• The delegate is asked about when the master should be on screen. When the master is about to be removed from the screen, your delegate will be informed and passed a UIBarButtonItem which you need to display on screen in your detail view controller. When selected by the user this button will display the master (usually in a popover).
  • When the master view controller is about to be hidden from view, your delegate will again be informed and be responsible for removing the UIBarButtonItem.
  • The screen shot below shows the delegate message and demonstrates how you can instruct the split view controller when to hide/show the master view controller.
  • Fig 2Note how you can specify that the master (left) view controller is ALWAYS visible by returning NO for every orientation:Fig 3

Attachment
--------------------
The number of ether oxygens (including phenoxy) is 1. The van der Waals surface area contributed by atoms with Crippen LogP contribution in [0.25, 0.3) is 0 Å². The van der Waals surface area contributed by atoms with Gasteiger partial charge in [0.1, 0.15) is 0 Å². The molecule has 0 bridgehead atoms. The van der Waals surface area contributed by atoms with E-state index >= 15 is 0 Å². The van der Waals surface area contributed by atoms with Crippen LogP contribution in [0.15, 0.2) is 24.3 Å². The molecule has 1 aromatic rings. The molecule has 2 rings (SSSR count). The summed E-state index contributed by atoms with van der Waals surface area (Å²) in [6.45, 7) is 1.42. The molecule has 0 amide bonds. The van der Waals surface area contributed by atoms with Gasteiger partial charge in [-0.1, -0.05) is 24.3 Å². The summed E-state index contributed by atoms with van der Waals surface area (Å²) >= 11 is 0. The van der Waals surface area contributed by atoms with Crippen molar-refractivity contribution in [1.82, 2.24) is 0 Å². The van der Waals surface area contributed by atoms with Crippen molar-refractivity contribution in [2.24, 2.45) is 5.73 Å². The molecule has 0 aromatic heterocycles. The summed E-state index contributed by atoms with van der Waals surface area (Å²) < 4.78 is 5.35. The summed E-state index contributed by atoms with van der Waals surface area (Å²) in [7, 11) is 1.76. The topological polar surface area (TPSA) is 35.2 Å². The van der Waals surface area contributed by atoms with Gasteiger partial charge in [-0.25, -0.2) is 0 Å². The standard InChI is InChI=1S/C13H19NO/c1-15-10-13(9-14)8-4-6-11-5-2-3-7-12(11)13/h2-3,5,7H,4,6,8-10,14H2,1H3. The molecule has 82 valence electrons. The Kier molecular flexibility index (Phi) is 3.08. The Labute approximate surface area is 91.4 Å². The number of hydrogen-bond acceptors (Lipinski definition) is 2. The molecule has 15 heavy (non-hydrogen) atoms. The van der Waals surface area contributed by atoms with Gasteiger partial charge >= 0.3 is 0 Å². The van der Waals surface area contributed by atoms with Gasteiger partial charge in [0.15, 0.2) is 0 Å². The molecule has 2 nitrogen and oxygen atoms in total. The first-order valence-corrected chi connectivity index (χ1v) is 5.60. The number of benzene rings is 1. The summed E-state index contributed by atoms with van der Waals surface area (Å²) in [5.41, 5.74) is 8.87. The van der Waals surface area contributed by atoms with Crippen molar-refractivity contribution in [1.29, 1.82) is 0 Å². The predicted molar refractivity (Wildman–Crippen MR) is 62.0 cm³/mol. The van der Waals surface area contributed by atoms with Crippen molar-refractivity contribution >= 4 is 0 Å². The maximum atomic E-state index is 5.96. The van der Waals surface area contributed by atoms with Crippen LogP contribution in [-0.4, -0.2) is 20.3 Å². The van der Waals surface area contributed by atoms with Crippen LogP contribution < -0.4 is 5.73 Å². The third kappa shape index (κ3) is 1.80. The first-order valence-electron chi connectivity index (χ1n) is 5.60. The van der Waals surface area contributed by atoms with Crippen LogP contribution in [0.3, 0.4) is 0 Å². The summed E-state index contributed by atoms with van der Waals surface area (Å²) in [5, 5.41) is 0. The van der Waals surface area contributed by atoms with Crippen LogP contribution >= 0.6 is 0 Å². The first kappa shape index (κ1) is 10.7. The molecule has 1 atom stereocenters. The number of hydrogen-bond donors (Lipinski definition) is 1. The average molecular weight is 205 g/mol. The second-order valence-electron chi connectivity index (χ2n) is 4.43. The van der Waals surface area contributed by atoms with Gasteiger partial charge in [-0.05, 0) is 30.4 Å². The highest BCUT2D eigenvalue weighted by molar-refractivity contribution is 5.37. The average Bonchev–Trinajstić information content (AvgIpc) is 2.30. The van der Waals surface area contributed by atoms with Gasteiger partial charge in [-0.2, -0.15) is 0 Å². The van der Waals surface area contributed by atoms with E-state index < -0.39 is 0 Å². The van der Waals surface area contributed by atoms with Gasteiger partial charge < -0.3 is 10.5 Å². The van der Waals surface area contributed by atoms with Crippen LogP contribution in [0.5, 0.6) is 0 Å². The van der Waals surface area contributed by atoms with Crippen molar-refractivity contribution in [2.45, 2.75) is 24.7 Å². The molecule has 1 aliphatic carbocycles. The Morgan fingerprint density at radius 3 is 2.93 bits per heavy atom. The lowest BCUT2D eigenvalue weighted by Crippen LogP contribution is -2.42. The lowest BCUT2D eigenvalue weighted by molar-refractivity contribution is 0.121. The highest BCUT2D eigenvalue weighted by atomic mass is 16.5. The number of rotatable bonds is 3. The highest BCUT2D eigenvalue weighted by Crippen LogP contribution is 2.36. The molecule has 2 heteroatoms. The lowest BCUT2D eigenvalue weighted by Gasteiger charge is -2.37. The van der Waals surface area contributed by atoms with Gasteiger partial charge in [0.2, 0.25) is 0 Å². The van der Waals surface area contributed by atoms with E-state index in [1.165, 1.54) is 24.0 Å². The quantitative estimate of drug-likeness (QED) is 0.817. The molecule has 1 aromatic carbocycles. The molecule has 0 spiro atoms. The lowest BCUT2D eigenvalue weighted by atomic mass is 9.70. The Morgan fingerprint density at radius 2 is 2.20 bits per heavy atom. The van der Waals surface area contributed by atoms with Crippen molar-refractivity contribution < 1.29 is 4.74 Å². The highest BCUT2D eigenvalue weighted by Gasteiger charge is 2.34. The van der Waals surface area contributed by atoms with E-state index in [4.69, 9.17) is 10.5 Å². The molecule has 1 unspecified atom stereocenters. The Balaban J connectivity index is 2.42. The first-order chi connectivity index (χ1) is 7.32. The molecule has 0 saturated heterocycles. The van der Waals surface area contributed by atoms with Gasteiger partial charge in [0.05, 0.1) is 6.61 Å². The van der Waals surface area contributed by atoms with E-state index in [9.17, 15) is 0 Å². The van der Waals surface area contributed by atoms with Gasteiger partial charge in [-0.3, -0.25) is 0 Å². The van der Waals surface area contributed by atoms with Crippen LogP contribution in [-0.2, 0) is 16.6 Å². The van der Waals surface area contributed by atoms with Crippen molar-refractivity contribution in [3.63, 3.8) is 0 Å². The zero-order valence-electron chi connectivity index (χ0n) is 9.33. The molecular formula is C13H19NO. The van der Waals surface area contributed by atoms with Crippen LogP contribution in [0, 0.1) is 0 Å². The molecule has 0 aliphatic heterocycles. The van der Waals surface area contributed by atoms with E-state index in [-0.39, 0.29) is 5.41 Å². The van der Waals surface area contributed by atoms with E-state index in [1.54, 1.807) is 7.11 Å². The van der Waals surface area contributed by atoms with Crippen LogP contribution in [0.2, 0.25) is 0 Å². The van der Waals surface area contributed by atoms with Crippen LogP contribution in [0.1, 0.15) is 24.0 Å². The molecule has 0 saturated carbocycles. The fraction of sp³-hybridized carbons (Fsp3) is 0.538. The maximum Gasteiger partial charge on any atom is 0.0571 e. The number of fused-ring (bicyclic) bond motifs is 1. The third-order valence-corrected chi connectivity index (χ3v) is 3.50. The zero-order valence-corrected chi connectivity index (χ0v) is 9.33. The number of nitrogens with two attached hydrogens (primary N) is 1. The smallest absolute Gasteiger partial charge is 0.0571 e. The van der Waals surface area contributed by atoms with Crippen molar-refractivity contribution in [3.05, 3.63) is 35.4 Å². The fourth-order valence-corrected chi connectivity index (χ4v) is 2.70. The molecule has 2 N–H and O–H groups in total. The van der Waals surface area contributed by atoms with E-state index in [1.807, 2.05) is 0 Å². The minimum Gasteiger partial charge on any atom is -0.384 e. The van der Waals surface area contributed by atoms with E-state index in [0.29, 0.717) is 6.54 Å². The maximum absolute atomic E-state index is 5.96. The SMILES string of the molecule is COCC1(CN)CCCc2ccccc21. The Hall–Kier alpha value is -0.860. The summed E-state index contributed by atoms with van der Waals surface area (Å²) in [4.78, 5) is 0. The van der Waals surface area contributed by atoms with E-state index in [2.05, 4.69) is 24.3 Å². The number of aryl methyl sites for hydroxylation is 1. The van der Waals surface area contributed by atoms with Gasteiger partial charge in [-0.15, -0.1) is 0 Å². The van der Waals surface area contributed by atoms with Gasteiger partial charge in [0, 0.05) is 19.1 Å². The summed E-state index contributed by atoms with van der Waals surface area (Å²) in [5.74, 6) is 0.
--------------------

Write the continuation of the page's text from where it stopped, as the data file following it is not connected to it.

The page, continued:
• The default is to hide the master in portrait mode:
    return UIInterfaceOrientationIsPortrait(orientation);
    This is why you always need a delegate or you’ll never see the master view in portrait mode:Fig 4
  • You handle the following message in your delegate to show the bar button – see how iOS kindly passes the UIBarButtonItem to use! easy!Fig 5
  • When the master view controller is about to be shown, you handle the opposite message and remove the bar button:Fig 6
  • Here’s a typical implementation for the setSplitViewBarButtonItem: method. This will show the button when passed, and hide it if the passed button is nil:Fig 7